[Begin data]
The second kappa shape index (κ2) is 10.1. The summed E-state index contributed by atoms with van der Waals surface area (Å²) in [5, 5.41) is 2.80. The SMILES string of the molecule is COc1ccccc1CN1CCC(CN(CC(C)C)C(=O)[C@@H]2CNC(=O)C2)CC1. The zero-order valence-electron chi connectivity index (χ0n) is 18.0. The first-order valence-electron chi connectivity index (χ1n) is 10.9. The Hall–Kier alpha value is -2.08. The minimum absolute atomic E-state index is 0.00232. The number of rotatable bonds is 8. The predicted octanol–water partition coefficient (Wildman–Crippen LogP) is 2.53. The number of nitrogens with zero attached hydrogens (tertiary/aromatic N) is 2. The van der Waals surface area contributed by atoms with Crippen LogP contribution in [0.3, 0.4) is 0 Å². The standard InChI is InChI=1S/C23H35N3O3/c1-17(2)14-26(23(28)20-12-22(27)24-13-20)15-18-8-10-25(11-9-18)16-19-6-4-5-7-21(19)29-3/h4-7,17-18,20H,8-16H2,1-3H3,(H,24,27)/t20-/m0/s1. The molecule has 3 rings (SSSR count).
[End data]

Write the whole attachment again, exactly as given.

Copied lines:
The second kappa shape index (κ2) is 10.1. The summed E-state index contributed by atoms with van der Waals surface area (Å²) in [5, 5.41) is 2.80. The SMILES string of the molecule is COc1ccccc1CN1CCC(CN(CC(C)C)C(=O)[C@@H]2CNC(=O)C2)CC1. The zero-order valence-electron chi connectivity index (χ0n) is 18.0. The first-order valence-electron chi connectivity index (χ1n) is 10.9. The Hall–Kier alpha value is -2.08. The minimum absolute atomic E-state index is 0.00232. The number of rotatable bonds is 8. The predicted octanol–water partition coefficient (Wildman–Crippen LogP) is 2.53. The number of nitrogens with zero attached hydrogens (tertiary/aromatic N) is 2. The van der Waals surface area contributed by atoms with Crippen LogP contribution in [0.3, 0.4) is 0 Å². The standard InChI is InChI=1S/C23H35N3O3/c1-17(2)14-26(23(28)20-12-22(27)24-13-20)15-18-8-10-25(11-9-18)16-19-6-4-5-7-21(19)29-3/h4-7,17-18,20H,8-16H2,1-3H3,(H,24,27)/t20-/m0/s1. The molecule has 3 rings (SSSR count).